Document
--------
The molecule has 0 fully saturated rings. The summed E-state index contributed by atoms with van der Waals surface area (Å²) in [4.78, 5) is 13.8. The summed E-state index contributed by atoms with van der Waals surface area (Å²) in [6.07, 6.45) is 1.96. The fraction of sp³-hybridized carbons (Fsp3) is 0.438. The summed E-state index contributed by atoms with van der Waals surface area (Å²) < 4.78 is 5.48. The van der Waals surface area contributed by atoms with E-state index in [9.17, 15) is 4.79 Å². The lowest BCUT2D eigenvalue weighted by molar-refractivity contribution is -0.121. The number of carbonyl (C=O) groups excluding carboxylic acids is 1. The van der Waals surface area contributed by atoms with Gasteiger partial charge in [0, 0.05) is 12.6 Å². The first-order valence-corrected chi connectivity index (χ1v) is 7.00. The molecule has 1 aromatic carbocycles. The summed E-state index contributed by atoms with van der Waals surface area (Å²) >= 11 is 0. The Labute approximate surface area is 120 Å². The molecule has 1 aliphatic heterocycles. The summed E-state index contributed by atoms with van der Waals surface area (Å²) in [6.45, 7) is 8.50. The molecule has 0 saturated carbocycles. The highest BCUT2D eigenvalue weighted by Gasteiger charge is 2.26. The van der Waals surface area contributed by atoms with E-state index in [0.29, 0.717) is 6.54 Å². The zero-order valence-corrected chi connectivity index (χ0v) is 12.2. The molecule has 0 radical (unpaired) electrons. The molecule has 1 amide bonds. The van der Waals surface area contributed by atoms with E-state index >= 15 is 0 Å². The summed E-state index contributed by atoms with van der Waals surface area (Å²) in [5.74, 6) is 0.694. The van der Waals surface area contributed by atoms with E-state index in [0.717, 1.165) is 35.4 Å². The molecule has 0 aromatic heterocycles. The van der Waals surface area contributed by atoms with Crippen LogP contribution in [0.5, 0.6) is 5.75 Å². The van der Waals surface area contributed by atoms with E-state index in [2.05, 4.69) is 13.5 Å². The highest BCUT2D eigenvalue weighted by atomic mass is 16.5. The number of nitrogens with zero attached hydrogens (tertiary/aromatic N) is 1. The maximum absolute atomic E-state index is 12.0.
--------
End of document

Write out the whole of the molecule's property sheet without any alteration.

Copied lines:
The molecule has 0 fully saturated rings. The summed E-state index contributed by atoms with van der Waals surface area (Å²) in [4.78, 5) is 13.8. The summed E-state index contributed by atoms with van der Waals surface area (Å²) in [6.07, 6.45) is 1.96. The fraction of sp³-hybridized carbons (Fsp3) is 0.438. The summed E-state index contributed by atoms with van der Waals surface area (Å²) < 4.78 is 5.48. The van der Waals surface area contributed by atoms with E-state index in [9.17, 15) is 4.79 Å². The lowest BCUT2D eigenvalue weighted by molar-refractivity contribution is -0.121. The number of carbonyl (C=O) groups excluding carboxylic acids is 1. The van der Waals surface area contributed by atoms with Gasteiger partial charge in [0, 0.05) is 12.6 Å². The first-order valence-corrected chi connectivity index (χ1v) is 7.00. The molecule has 1 aromatic carbocycles. The summed E-state index contributed by atoms with van der Waals surface area (Å²) >= 11 is 0. The Labute approximate surface area is 120 Å². The molecule has 1 aliphatic heterocycles. The summed E-state index contributed by atoms with van der Waals surface area (Å²) in [6.45, 7) is 8.50. The molecule has 0 saturated carbocycles. The highest BCUT2D eigenvalue weighted by Gasteiger charge is 2.26. The van der Waals surface area contributed by atoms with E-state index in [0.29, 0.717) is 6.54 Å². The zero-order valence-corrected chi connectivity index (χ0v) is 12.2. The molecule has 0 radical (unpaired) electrons. The molecule has 1 amide bonds. The van der Waals surface area contributed by atoms with E-state index >= 15 is 0 Å². The summed E-state index contributed by atoms with van der Waals surface area (Å²) in [5.74, 6) is 0.694. The van der Waals surface area contributed by atoms with E-state index in [0.717, 1.165) is 35.4 Å². The molecule has 0 aromatic heterocycles. The van der Waals surface area contributed by atoms with Crippen LogP contribution in [0.5, 0.6) is 5.75 Å². The van der Waals surface area contributed by atoms with E-state index in [2.05, 4.69) is 13.5 Å². The highest BCUT2D eigenvalue weighted by atomic mass is 16.5. The number of nitrogens with zero attached hydrogens (tertiary/aromatic N) is 1. The maximum absolute atomic E-state index is 12.0.